So, armed as I was with a 30-day supply of lithium carbonate, the email from my supervisor was an added bonus.  I felt honored that he turned to me in this semi-crisis.  It would be unrealistic for me to write or believe that I am unneeded–as a single parent, and as a full-time civil servant, it would be the epitome of self-pity, and completely unjustified at that.  Nevertheless, it improved my mood and my overall mental level of functioning when I received this email.  Feeling needed in a crisis is a positive supplement to the extra money I will earn as a result of this.

I’m glad to be inside.  The rain is falling outside.  No thunder or lightning, but there is a steady rainfall just outside my window, an interesting counterpoint to the crickets.  It’s 61 degrees outside–I walked from the bus stop to my house with my shirtsleeves up.  We had spaghetti ready to go in the Crock-Pot when I arrived home, but I had to run an errand to the little market around the corner to buy some vegetable oil and Parmesan cheese.  It was misting at that time, but the sky was cloudy.  Now the rain has begun to fall.  And it’s having a tranquilizing effect on me, which is a good thing.  (I was virtuous and drank Diet Rite this evening, which is caffeine-free and taste-free.)

Planes and Backyard Movies–All Under the Harvest Moon

Every day I’m happier about Susie’s and my move to Old North.  The cleanliness, pride, and simple respect the neighbors have makes it infinitely preferable to Weinland Park, but the friendliness has made me feel even better.

After Susie came home from Youth Group yesterday afternoon, she and I were walking to the bus stop, so we could go shopping at Kroger.  There were about five people standing on the sidewalk as we went by.  I recognized one of the men as someone who often rides the 4 bus to and from downtown with me every morning.  (He’s in the minority on these particular schedules, since he works neither for the State of Ohio nor Nationwide Insurance.)  They invited Susie and me to a backyard movie at 8 p.m.  Without even asking what they were showing, I accepted.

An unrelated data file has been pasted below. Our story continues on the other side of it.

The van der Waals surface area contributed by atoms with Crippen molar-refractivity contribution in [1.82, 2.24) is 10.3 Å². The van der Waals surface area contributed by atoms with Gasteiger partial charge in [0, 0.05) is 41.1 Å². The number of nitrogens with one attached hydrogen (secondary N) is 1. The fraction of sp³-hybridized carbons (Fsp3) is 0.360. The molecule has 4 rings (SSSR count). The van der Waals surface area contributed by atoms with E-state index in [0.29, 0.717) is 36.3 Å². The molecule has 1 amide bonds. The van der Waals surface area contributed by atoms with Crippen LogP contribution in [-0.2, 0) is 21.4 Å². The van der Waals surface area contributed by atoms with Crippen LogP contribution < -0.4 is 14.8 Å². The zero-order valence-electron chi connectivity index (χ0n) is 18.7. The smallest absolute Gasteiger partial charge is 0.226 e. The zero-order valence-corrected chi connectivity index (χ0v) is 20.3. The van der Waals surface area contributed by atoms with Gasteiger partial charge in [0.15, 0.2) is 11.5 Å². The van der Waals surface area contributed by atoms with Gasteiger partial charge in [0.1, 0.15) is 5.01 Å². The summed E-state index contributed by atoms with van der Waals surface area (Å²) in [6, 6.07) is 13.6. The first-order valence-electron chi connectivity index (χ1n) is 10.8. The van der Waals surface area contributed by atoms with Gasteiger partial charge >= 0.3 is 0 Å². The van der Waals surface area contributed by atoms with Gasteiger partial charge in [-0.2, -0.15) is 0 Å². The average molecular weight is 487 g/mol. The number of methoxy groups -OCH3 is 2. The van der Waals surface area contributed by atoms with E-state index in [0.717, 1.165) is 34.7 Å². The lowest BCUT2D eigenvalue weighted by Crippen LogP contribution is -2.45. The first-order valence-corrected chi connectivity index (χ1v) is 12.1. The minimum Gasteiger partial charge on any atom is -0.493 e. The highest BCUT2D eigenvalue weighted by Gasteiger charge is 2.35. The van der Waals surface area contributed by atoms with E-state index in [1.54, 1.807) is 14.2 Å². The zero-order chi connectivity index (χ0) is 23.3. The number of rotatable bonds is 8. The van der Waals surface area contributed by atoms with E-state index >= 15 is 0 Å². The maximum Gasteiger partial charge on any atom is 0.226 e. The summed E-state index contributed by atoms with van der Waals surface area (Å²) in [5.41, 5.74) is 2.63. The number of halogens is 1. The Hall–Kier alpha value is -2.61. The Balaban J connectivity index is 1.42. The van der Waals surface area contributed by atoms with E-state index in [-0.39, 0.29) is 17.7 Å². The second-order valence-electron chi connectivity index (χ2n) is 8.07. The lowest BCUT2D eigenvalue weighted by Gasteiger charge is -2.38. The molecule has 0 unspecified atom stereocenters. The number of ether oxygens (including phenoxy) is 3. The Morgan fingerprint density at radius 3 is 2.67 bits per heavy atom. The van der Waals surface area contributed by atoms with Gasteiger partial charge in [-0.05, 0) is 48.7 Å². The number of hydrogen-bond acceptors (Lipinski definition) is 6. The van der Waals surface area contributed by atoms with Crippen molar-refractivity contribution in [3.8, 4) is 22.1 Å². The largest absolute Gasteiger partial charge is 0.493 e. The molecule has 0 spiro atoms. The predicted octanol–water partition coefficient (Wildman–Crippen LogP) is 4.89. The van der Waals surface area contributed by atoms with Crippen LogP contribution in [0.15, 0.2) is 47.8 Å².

The movie was El Mariachi, which I had never seen (neither had Susie).  Our hosts, Jeremy and Deborah, made us feel welcome right away.  The temperature was in the mid-60s, and I was perfectly comfortable, since I was wearing a long-sleeved shirt, but Susie was wearing a T-shirt and was about to head back to the house to get a blanket, but Deborah very quickly produced one, so Susie was all set.

Fortunately, Jeremy put on the English captions.  My knowledge of Spanish is confined to counting to 20, and I only know this from years of Sesame Street.  Susie is taking a Spanish class at The Graham School, and she mastered counting to five, thanks to Dora the Explorer.  Jeremy and Deborah hung a bed sheet across the back wall of the garage for a screen, and put brick-sized speakers at either end of the row of chairs.  (There were six of us there altogether.)

Airplanes seem to fly over every four or five minutes throughout the movie.  (And El Mariachi is not a long movie–it’s less than 90 minutes.)  Sometimes the planes flew so low their navigation lights cast shadows on the ground.  None of us had ever seen that many commercial planes flying over the neighborhood with so little time between them.  (When I lived in Franklinton and Weinland Park, police helicopters, along with their mega-candlepower searchlights flashing around the neighborhood, were so common that we paid little attention to them.)  Last night, we only saw one helicopter, which was flying at high speed, and which I suspect was on its way to Riverside Methodist Hospital.  All of the planes were eastbound, so I suspect we’re in Port Columbus’ flight path.

The moon is not officially full until tomorrow night, and it is the harvest moon.  The Wikipedia says that October 11 is the latest that the harvest moon can be.  (The harvest moon is the first full moon after the start of the autumnal equinox.)  The moon was very bright last night, and there were white ringlets of clouds in the night sky almost directly above the yard.  The movie, the moon, and the company made the evening a very pleasant one.

The movie Susie and I saw last night in our neighbor’s back yard.

Susie and Rising Voices sang “Night Winds” at the 9:15 service yesterday morning, so we had to be at church early.  (I almost always go to the 11 a.m. service, and rarely am out of bed before 8:45 Sundays.)  We left just before 8, because Rising Voices’ director wanted to have a small rehearsal on the risers, and wanted all hands on deck by 8:45.